Saturday, September 12, 2009

Why Deaf People SHOULD subtitle their Vlogs!

I am of the opinion that Deaf people who produce VLogs should subtitle them. Mahatma Gandhi once said "You must be the change you seek in this world". I am one of the many folks in the Deaf community that has been concerned about the lack of accessibility of auditory and video content on the internet (which is rapidly expanding day-by-day for that matter) and have repeatedly asked hearing folks to subtitle or transcribe their videos for the Deaf and hard of hearing.

I feel that Deaf folks should be setting the example for hearing folks by subtitling their own Vlogs. Some would argue that we should apply the "an eye for an eye" philosophy, and I would disagree with that sentiment. Others would argue that hearing students of ASL would never truly learn ASL and would rely on the subtitles as a crutch, and I would disagree with that sentiment, too (mainly because the subtitles can be turned on/off as needed). The strongest argument against subtitling a Vlog would probably be that ASL cannot be 100% effectively transcribed in English form. While that is almost definently true, it doesn't mean that we shouldn't try to do this anyway! In fact, I think this could help Deaf kids learn English better, as they would be assigned to transcribe ASL stories into English form. Just my random thoughts here. I hope that folks will consider my arguments and that more folks will subtitle their Vlogs.

DotSub is an EXCELLENT website that allows folks to upload videos found on YouTube and other websites. Once the video is uploaded, users can then transcribe the film to their hearts' content and subtitle them. Once a transcript has been marked complete, it would then allow users of other languages around the world to translate the transcribed content in their own language.

By allowing hearing folks to view ASL videos in the language they best understand, I believe that this helps these same folks appreciate that ASL is a very complex and rich language that should not be demeaned or belittled. This would also allow for folks that would normally never "get the message" espoused within various Vlogs to now be able to understand what Deaf people often debate on a daily basis. This would create more in-roads between the hearing and the Deaf, and this can only be a good thing towards helping us explain to them how we feel about issues such as Cochlear Implants, Accessibility, and Deaf Education.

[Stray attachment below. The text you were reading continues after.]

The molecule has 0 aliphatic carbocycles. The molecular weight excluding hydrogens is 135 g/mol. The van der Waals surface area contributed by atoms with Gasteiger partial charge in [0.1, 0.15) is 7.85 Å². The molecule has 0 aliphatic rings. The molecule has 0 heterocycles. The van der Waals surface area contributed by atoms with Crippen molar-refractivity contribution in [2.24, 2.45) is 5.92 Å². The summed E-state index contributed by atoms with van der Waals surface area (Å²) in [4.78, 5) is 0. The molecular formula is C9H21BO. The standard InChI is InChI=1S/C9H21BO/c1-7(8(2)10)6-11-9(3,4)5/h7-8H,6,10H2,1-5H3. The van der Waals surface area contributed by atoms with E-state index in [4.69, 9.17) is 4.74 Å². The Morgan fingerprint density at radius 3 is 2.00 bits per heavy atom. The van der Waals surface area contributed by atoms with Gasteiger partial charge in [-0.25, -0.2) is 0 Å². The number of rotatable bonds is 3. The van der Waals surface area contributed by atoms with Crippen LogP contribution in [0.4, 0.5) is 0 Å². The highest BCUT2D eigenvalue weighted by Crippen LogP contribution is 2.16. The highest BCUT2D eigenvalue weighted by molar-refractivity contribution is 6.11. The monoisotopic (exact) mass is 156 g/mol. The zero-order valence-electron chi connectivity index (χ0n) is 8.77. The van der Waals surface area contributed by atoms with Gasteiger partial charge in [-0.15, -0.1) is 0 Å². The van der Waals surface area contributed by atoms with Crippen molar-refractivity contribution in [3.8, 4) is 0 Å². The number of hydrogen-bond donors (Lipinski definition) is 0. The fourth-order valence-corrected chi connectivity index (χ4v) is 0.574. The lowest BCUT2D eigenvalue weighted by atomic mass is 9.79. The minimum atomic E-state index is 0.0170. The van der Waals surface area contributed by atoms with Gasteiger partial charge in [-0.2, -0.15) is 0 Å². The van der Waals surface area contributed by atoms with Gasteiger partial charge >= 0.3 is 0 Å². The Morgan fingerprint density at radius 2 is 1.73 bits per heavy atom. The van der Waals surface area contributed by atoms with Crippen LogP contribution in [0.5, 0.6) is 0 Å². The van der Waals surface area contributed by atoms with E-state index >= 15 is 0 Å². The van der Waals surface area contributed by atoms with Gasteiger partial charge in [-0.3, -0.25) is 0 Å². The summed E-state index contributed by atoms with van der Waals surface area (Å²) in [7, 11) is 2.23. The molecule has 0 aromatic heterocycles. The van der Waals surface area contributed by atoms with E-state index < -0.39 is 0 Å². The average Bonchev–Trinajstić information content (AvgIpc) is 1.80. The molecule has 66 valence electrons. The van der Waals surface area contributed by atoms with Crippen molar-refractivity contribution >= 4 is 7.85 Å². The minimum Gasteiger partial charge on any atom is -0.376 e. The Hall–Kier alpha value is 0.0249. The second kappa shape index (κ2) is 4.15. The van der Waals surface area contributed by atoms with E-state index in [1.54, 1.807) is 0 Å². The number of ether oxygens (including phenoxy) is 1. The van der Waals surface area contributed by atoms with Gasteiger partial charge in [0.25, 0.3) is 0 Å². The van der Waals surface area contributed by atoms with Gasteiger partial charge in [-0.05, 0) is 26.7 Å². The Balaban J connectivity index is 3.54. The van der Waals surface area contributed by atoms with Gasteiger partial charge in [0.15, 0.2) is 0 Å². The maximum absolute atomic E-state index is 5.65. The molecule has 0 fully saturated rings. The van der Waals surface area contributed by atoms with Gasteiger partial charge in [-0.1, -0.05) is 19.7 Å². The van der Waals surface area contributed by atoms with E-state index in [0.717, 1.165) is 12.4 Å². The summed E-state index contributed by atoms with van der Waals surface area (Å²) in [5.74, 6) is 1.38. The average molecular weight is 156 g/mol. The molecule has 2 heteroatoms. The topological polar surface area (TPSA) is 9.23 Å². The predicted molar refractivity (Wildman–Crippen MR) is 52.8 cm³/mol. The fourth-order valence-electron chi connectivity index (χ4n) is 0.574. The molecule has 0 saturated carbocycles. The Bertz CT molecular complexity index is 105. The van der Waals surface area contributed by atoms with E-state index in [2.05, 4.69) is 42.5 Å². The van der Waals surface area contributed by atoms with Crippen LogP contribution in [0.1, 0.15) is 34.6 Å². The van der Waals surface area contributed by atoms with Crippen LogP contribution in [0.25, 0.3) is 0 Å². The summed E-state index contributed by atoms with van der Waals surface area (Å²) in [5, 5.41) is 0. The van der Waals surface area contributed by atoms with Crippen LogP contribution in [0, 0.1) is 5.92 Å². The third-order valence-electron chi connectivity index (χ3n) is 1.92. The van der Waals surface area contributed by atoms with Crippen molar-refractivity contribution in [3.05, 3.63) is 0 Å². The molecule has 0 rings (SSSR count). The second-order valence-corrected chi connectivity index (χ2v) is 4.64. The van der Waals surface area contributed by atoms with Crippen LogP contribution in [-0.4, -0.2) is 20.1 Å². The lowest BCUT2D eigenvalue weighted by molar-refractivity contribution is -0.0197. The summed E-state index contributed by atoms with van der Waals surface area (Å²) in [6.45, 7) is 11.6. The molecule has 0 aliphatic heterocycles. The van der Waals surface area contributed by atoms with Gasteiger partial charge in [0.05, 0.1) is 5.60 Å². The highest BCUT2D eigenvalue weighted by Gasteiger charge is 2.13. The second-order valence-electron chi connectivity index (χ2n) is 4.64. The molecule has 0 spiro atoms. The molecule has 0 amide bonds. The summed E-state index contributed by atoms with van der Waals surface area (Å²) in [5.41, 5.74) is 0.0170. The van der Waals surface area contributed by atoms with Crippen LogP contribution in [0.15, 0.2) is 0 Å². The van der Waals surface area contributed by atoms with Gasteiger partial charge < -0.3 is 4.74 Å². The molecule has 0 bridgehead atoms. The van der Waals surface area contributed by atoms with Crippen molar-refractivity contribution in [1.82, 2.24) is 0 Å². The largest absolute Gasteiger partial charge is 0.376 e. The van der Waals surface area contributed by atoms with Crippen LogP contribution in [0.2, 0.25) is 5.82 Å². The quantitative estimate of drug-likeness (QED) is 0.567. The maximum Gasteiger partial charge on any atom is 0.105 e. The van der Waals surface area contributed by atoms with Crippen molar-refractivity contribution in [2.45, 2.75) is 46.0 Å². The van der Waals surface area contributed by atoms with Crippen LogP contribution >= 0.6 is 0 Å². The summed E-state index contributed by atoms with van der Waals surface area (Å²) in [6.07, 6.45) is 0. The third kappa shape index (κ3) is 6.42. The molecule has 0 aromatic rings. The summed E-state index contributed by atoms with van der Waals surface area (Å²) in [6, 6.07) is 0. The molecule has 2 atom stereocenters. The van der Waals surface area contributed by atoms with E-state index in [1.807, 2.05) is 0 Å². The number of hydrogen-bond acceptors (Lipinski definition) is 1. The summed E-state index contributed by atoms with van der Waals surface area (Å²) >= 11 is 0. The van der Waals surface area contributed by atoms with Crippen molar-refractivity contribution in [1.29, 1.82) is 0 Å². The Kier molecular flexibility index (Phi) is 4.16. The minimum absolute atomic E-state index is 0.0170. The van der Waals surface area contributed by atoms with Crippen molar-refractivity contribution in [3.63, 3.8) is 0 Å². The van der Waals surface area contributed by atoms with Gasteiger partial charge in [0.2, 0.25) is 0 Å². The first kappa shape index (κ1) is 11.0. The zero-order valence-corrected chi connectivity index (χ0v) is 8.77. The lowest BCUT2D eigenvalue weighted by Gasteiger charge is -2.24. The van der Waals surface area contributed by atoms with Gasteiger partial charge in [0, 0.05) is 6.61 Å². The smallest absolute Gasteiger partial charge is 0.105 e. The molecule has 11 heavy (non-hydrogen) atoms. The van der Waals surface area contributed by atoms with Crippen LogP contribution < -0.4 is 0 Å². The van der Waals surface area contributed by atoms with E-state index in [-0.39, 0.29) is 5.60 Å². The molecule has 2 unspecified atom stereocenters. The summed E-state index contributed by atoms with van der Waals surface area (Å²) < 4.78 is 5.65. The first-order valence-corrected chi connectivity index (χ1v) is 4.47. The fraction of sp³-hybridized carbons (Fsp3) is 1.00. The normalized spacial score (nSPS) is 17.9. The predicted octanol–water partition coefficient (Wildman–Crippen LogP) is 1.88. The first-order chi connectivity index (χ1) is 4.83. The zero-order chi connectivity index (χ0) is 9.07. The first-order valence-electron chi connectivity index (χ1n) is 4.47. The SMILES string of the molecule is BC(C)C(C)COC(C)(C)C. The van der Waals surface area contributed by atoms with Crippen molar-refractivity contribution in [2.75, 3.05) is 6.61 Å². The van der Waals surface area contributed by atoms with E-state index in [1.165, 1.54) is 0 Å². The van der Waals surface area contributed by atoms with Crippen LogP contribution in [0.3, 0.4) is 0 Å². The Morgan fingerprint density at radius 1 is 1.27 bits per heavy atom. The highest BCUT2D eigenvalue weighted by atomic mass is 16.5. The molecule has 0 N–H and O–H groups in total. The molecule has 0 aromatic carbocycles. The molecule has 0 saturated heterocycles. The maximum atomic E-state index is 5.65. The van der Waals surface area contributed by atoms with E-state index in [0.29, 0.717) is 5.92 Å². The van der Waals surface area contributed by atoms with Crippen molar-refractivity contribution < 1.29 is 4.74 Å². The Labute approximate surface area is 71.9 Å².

Here are a few examples of how DotSub videos can be used effectively.

Barack Obama's Inauguration Speech (25 translations - most are incomplete, though):



An ASL video that I subtitled, "Deaf Ninja", which was told by Austin Andrews:



The National Association of the Deaf, taking advantage of the DotSub technology:



I have only done one Vlog myself, along with the subbing of one interview that I recorded, but at least I'm practicing what I preach:





EDITED TO ADD - I was sent two videos by Vloggers who subtitled their Vlogs and/or provided transcripts to the Vlog. I am embedding both videos below. Each of them blogged about this on their websites, which are hyperlinked, so click on the title itself to go directly to their blogs.

"Why *I* think vloggers on DR SHOULD offer subtitles and/or transcripts" (jjpuorro | February 12, 2008):



"Freedom of Choice: Subtitling on Vlog"(The NavyBeagle Newsletter - 2-24-2007):